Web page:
There’s some kind of race going on in our neighborhood, the Capitol Hill Classic 10K. Yesterday our friend Becky told us that she was racing, was why she was only drinking iced tea. Dawn declared that we needed to leave for church early, what with street closures and such.
So we leave ten minutes early and take another route, and end up getting to church like fifteen minutes earlier than we normally do. Hmm. And so I’m excited at the chance to read the readings ahead of time, which I always would like to do but hardly ever do. And so I’m reading, and now while I’m reading them I’m keeping like one eye open for thinking that I’m going to write about this later, whatever I think about these readings. And it somehow changes them, makes me aware of them in a different way.
And I’m not sure I like this change. I’m reading and thinking about reading and not especially taking anything in, just thinking that these are really boring readings and I’ve got nothing to say about them. Ugh.
But then Mass actually starts and after that I’m totally digging everything. The processional hymn is one of my favorite tunes, Hyfrydol, this particular version Love Divine, All Loves Excelling.
Love divine, all loves excelling,
Joy of heaven to earth come down;
Fix in us thy humble dwelling;
All thy faithful mercies crown.
And all the rest of the music and singing is all just so great, I end up taking the music leaflet after Mass rather than returning it like I’m supposed to do. And I enjoy listening to the readings, much more so that when I was reading them earlier. I mean, I read along with Dawn as they’re being read aloud, like we always do. But something about hearing them too really adds to them.
During this Easter season we have the rite of blessing and sprinkling of holy water instead of the penitential rite. There are two different rites in the Ordo Missae that we use to follow along, except Father Caulfield seems to use some different text that we don’t have. So we don’t know what he’s saying, those of us not fluent in Latin. Sure, I can catch a Dominum (or Domine) or Jesum Christum or (Jesu Christe) here or there (and declension and cases ain’t helping matters, by the way), but that’s about it. Qui tollis peccata mundi, on a good day, I suppose. Father Caulfield finishes and then he and Deacon Rice wander through the nave dunking the branches in the newly blessed holy water and flinging out towards us, flicking the water toward’s us, while the choir sings something lovely, apparently from Hassler’s Missa Secunda.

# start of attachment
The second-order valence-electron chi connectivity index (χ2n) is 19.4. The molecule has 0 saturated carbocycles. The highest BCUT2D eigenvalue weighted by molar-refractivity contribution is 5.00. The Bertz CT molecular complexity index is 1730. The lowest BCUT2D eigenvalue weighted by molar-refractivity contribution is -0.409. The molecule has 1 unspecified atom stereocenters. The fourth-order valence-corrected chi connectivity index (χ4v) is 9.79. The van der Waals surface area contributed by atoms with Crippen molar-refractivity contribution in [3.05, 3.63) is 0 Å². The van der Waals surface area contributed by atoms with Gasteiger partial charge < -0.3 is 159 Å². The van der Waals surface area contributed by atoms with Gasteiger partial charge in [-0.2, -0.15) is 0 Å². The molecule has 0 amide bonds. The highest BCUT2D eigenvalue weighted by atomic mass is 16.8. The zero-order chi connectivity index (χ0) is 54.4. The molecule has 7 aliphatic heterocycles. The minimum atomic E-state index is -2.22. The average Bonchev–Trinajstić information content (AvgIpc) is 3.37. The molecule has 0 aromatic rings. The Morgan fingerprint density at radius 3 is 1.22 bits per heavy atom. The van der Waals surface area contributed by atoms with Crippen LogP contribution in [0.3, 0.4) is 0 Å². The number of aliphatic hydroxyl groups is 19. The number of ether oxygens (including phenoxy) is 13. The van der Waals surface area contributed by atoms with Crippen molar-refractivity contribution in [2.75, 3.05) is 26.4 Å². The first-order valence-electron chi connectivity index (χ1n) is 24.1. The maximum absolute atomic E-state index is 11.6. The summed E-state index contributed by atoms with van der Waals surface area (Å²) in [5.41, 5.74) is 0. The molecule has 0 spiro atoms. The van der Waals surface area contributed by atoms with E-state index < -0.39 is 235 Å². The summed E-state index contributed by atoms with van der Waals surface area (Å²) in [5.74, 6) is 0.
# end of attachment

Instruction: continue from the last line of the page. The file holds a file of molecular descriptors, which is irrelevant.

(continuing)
During the preparation of the gifts, the choirs sings Benedicite Gentes by Giovanni Pierluigi da Palestrina.
Benedicite gentes Dominum Deum nostrum
et obaudite vocem laudis ejus.
qui posuit animam meam ad vitam
et non dedit commoveri pedes meos.
Benedictus Dominus qui non amovit deprecationem meam
et misericordiam suam a me.
O nations, bless the Lord our God,
let the voice of His praises resound;
He has restored my soul to life
and He has not suffered my feet to stumble.
Blessed be the Lord who has neither rejected my prayer
nor turned His mercy away from me.
Then, during communion, they sing Cantate Domino, by Claudio Monteverdi, although Hassler has one of these as well.
Cantate Domino canticum novum,
cantate et benedicite nomini ejus:
Quia mirabilia fecit.
Sing to the Lord a new song,
sing and give praise to his name:
for he has done marvelous deeds.
Sadly, the recessional hymn is way beyond my poor abilities. Dawn’s too, apparently, as she nudges me and says that she’s giving up after the first verse.
The first reading is again from Acts, as it’s been all this Easter season. Cornelius comes to Peter. It’s amazing what the reading leaves out, Cornelius telling Peter that he’s been directed by an angel of God to tell Peter that the good news is not just for the Jewish nation, but for all nations. And this is after Peter has had his vision of all the animals and the voice (heck, maybe the same angel) has told him that no animal is unclean to eat.The reading we hear today has Cornelius arrive, and then immediately has Peter’s reply. And the reply is utterly momentous actually, even without all the rest of the context. We understand that some great decision is being made: “In truth, I see that God shows no partiality. Rather, in every nation whoever fears him and acts uprightly is acceptable to him.”
Would Christianity would have spread as far and as wide as it did, if it had been kept a strictly Jewish sect, if Peter, and Paul as well, had kept it so? Would I be Catholic today, now; would there even be a Catholic Church? We’ll never know, of course, but here we see the beginnings of the Church as the Church. Sure, Christ gave Peter the keys, made him the rock, but here we see the institution being made. Later, in chapter fifteen, there’ll be the Council of Jerusalem, where Paul and Barnabas come to Peter for like the official word, right here and now is the big decision.